Hope that helps!

      • Thanks Brad. That makes sense. I’ll change my hosting once I’ve got my product ready for sale.
        Maybe I’ll bump into you in Perth one day!

  • Thank you for this. Two questions regarding optimizing images.

    1) Do I go back and do this for all the images already on my site? That would be hugely time-consuming as there are a lot of posts. Is there a plug-in that does that automatically?

    2) I’m not really excited about having yet another monthly charge (in this case from I’ve got too many of those already right now. But I do have Photoshop. I’m guessing I could resize and compress new images myself using Photoshop before uploading, yes?

    • Hi Maxima, Ok let’s see…

      1) I would say it depends. Generally no, your time is better spent creating new content with all future images compressed and smaller. But if you have any previous pages or articles that are important to your business or ranking in Google, then I would update those images. In other words: spend your time where it counts.

      2) Kraken is free. I’m sorry if I didn’t make that clear. Yes, they do have a paid option too which includes resizing, but the image compression tool on their website is free to use. Hence why we’ve recommended it. If you’re using Photoshop, you can compress the images on export too. As for what settings are recommended? I’m not sure. I’d take an uncompressed jpg from photoshop and run it through Kraken to see what file size it comes out as, and then see what settings in Photoshop will also compress to a similar file size.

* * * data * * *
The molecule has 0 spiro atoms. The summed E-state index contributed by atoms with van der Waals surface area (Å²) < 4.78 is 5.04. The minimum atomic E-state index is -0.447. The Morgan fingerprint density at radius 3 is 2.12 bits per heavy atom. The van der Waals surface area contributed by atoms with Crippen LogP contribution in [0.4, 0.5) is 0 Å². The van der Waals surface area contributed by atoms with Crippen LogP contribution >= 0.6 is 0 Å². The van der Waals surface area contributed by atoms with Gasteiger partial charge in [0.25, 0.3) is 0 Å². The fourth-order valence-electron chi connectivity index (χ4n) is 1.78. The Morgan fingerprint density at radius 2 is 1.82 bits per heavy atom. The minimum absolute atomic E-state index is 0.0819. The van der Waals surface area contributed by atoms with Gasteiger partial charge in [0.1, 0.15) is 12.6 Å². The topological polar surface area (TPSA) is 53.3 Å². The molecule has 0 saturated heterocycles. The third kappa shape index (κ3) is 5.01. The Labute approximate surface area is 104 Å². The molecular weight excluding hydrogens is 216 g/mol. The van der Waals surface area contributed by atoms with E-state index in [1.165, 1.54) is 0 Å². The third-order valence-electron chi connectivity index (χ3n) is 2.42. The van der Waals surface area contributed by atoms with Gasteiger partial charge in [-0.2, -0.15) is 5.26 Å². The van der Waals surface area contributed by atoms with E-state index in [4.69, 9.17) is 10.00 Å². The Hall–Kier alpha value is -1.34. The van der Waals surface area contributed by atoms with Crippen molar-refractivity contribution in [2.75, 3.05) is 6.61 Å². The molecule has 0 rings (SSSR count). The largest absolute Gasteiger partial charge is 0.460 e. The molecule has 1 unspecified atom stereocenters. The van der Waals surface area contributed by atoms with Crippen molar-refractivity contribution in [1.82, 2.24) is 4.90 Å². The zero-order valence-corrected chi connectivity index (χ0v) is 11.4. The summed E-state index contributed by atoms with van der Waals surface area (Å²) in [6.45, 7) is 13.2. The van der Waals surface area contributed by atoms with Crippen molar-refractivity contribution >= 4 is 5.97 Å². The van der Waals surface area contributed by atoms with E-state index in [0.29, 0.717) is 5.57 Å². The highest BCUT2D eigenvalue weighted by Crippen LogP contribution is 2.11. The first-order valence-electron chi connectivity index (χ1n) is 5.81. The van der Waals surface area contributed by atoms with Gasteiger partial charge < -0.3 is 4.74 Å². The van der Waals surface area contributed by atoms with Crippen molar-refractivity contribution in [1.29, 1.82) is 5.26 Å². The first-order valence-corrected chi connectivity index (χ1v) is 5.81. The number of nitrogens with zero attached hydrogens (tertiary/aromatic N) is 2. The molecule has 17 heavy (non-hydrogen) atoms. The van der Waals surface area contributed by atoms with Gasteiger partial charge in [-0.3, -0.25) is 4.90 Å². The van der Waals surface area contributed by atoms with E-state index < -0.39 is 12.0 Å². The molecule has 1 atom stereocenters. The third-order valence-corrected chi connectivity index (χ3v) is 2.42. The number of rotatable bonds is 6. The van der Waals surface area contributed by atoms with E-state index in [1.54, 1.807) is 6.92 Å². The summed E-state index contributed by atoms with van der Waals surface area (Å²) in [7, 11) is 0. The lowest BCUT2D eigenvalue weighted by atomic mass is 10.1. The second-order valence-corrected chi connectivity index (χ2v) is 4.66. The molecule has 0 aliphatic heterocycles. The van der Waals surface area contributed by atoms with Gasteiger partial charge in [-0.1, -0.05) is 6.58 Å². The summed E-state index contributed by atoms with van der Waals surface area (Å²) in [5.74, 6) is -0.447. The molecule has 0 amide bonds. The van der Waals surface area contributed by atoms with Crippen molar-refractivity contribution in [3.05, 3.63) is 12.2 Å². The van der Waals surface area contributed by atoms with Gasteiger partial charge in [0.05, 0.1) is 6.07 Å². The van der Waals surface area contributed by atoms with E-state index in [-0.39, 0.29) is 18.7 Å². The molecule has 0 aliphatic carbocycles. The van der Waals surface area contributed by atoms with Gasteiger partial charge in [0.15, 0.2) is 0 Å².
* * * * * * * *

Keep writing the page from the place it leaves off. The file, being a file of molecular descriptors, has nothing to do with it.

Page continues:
Hope that helps!

    • I have no experience with GoDaddy hosting, but I can’t say I’ve ever heard anything positive. In fact a google search of reviews is yielding some pretty troublesome reviews. Make of that what you will, Farhan

    • No, not at all- the built in image compression in our themes is with Kraken too. You don’t need any additional compression if you are using our themes, though admittedly you have a bit more control over it if you do them manually with the Kraken website.

  • After adding the w3 plugin and the recommended settings to the equation load time went from 1.71 to 2.93.
    And stayed there.
    Think I better get rid of w3 again?

  • My site speed went from great to beyond horrible. Looking at my Google analytics, it tags Thrive page loads as a huge problem to be fixed. What’s up with that? Using same server and host. Same images.

  • Is there just a written list of what needs to be changed in the W3 cache plugin settings?. Even on the direct link, going frame by frame I am not sure I caught everything. A few pics / screenshots with captions or arrows would have worked. Anyway, just wondered if it was in a doc somewhere. Glad to know about not needing a DEN at this point.

    • We only have that quick-win video from our support team. For further information or a greater understanding, I’d suggest checking out W3’s support documents where you’ll be sure to find a more thorough explanation.

  • I’m wondering if all of this information is still relevant with ThemeBuilder. I know you’ve changed your recommended Image Optimizer, for example…

    • It’s still relevant for general websites, but with Theme Builder, we’ve just made it a thousand times easier. For example, rather than configuring your caching setup yourself, we have a one-click option inside Theme Builder to configure it to the right settings. Kraken is still an excellent image compressor but it cannot work from inside your website. That’s why we’ve integrated with Optimole and Smush, because they can be operated from inside of Theme Builder and will complete site-wide image compression with one click.